An Post changes on the slow boat

Mueller has his work cut out to give sustainability plans wings

Post office on Lower Baggot Street in Dublin. Photograph: Bryan O’Brien

Post office on Lower Baggot Street in Dublin. Photograph: Bryan O’Brien

Tue, Apr 29, 2014, 01:00

There’s an old saying in the corporate world that you should never let a good crisis go to waste. In other words, you can use a crisis to restructure your business and negotiate changes that you might not be able to effect in ‘peacetime’.

An Post’s annual report, published last week, suggests that the State-owned company might have done just that. Six years on from the economic crash and it is still grappling with restructuring and putting the business on the path to sustainable profitability.

In 2013, the company made an operating loss of €11.5 million in spite of an increase in turnover of 0.5 per cent and being able to net an extra €20 million from a stamp price increase. Its cost base reduced by just 0.2 per cent and it had a pension deficit of €229 million.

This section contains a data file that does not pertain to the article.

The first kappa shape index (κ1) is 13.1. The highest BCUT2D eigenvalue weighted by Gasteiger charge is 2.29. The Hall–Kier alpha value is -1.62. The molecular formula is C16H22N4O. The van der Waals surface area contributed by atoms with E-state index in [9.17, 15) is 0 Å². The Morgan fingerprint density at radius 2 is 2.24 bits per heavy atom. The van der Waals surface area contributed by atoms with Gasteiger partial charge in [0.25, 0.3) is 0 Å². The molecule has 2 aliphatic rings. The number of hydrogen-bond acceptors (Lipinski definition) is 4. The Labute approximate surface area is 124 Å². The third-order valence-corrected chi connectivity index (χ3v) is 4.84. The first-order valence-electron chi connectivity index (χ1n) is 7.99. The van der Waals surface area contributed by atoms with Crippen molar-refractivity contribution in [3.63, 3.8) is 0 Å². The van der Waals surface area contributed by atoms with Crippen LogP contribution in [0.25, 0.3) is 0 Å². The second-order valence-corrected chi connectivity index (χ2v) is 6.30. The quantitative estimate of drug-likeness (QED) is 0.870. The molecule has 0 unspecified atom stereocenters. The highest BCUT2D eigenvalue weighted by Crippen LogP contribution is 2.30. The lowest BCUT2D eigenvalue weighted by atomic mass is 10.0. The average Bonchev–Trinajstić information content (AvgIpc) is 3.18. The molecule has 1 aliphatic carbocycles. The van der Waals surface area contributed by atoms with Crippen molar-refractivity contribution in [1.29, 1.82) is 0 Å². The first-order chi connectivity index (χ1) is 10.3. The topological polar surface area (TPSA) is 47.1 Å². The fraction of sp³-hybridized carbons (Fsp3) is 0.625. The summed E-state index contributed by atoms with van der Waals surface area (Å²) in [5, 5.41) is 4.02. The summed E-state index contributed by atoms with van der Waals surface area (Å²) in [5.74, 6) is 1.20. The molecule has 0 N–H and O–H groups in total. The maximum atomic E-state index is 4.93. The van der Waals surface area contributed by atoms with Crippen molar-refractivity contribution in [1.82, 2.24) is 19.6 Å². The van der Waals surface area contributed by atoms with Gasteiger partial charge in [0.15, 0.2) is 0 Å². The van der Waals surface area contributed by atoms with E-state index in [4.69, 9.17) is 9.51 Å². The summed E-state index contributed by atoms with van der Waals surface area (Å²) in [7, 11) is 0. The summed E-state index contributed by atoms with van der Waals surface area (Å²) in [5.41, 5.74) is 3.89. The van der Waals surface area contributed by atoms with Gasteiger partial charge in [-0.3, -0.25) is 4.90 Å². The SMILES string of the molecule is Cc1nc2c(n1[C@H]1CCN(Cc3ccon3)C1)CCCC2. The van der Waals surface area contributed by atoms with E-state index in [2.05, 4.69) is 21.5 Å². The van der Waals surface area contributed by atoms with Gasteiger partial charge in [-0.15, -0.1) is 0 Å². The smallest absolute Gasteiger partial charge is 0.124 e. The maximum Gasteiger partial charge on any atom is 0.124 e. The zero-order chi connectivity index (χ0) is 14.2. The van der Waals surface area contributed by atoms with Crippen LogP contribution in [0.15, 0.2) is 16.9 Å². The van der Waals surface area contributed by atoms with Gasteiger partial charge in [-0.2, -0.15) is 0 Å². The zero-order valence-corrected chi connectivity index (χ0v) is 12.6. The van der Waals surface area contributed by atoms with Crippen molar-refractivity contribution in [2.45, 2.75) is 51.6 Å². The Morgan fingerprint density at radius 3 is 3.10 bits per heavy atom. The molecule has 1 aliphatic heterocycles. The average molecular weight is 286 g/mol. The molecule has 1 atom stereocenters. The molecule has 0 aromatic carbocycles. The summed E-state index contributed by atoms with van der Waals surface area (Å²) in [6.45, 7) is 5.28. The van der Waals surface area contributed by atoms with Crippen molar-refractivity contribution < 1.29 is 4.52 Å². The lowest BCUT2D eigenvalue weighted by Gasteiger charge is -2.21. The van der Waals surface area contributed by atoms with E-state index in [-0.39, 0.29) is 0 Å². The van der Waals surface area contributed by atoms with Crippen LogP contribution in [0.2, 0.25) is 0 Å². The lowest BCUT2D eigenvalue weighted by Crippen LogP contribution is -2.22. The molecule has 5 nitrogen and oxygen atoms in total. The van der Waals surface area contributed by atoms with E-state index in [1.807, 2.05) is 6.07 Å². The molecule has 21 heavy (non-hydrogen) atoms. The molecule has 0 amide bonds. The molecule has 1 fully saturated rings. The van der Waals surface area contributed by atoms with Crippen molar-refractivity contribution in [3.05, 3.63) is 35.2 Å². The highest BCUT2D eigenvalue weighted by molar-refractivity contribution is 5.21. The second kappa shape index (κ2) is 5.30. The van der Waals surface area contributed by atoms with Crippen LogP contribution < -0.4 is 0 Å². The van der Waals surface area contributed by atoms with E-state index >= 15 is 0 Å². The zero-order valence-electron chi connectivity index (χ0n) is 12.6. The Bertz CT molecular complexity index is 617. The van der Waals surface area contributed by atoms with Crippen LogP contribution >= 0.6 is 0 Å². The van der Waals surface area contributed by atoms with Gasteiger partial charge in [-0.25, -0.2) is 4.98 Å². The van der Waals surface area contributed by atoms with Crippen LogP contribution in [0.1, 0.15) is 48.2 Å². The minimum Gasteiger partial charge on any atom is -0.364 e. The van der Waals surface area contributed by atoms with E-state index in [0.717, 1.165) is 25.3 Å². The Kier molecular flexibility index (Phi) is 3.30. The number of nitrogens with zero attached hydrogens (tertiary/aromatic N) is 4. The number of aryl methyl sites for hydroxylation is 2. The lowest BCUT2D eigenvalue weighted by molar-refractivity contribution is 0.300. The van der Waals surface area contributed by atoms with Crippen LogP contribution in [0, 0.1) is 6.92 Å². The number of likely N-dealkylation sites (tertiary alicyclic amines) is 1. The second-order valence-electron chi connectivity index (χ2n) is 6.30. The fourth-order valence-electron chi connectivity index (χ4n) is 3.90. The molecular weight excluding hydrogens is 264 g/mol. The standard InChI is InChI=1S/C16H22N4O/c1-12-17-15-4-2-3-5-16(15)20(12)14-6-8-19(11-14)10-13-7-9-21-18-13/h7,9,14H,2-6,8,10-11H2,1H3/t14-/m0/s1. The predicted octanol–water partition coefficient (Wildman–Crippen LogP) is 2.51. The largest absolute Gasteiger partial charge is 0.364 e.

In his chairman’s review, Christoph Mueller, whose day job is to run Aer Lingus, said a new five-year “roadmap” had been developed to put the business on a sustainable path. Mueller only took over last June but the reality is that the company should have reached its destination by now. Instead, it is still fiddling with its sat-nav. Much is made in the report about the 386 reduction in its headcount, but the company still employed 10,867 staff in 2013. This figure excludes the 1,090 agents engaged as postmasters. The payroll bill was a chunky €517 million with staff and postmasters costs amounting to 68 per cent of operating costs. And its operating costs exceed its income by €11.5 million. Chief executive Donal Connell states that another 1,000 staff will leave the business over the next five years, but why has it taken so long?

An Post would argue its cost base is out of kilter partly because it is obliged to deliver mail to every corner of the country. And then there are obligations faced by State companies in relation to industrial relations.

However, questions could be asked as to why there is no woman among its 10-strong management team and why five spots on its board are taken up by employee directors. This is hardly corporate governance for the 21st century.

Mueller might have turned around Aer Lingus since 2009 but he’ll have his work cut out to deliver the same result here.

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